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Waqar Younis believes Mohammad Amir is slowly getting back to his peak

801   //    31 Jan 2016, 18:14 IST
Amir returned to international cricket after a five-year ban for charges of corruption.

Waqar Younis praised comeback fast-bowler Mohammad Amir for his performances in the just concluded ODI series between Pakistan and New Zealand but believes he is still a long way from his best, ESPN Cricinfo reports. 

The 23-year-old left-arm fast bowler, playing his first international series since making his comeback to the national team having served his five-year ban for spot-fixing, picked up five wickets in two matches conceding only 67 runs. Though Amir couldn’t prevent the Black Caps from winning the 3-match series 2-0 with one match being washed out, he garnered praise from opposition players with Martin Guptill saying that he was the “pick of Pakistan’s bowlers.”

"Amir didn't give us too many bad balls," Guptill said of Amir’s bowling in the first ODI where he finished with figures of 3/28. "He got the ball swinging, which he hadn't done all series (the T20 series prior to the ODI series).

“It was a bit tougher today, and he bowled very well. He was definitely the pick of the Pakistani bowlers. He's proving what a world-class bowler he still is," he added. 

Though Waqar conceded that the youngster had indeed bowled well, he was cautious in his praise and feels Amir’s best is yet to come. 

"I still feel Amir's not at his best at the moment. I always knew that it's going to take some time. But he's getting there. He's started swinging the ball back at right-handers, which I think is key for the left-arm fast bowlers. And he's getting his pace back," said the Pakistan coach.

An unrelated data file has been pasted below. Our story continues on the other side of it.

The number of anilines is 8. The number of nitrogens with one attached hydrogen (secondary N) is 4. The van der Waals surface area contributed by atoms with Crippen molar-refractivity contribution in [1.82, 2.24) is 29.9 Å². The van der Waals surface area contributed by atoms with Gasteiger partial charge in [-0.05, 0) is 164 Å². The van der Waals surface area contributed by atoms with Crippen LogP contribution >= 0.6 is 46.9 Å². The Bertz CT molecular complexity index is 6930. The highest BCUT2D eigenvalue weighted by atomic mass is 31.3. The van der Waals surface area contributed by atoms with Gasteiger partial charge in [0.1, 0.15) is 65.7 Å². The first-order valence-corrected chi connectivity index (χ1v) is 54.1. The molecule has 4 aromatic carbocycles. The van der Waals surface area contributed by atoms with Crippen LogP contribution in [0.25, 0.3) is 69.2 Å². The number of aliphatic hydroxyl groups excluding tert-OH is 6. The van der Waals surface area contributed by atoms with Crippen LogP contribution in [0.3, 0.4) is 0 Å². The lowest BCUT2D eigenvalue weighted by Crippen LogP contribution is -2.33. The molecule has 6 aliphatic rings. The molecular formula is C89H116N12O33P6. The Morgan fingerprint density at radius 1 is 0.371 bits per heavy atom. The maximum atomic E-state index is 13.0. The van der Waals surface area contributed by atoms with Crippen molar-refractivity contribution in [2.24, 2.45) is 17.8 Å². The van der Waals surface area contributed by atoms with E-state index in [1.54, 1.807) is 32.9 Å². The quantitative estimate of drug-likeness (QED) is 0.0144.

Amir’s comeback to international cricket have been eventful, to say the least. The drama started back home in Pakistan when ODI skipper Azhar Ali and senior batsman Mohammad Hafeez refused to attend the pre-tour conditioning camp on grounds that they would not take part as long as the tainted fast bowler was around.

Azhar even threatened to step down from captaincy before the PCB stepped in and sorted out issues within the squad. Amir received mixed responses from the New Zealand crowd on his comeback while also being at the end of a nasty jibe by the ground announcer at Eden Park forcing the cricket authorities to apologize. 

Waqar conceded that such issues needed to be dealt with first before Amir could get back to his best. 

"There's still a lot of pressure for Amir, playing international cricket," Waqar said. "We're trying to ease him into it - not expecting blasts from him. As long as he gets to his peak, when the time is right, hopefully, he'll deliver the goods for Pakistan."

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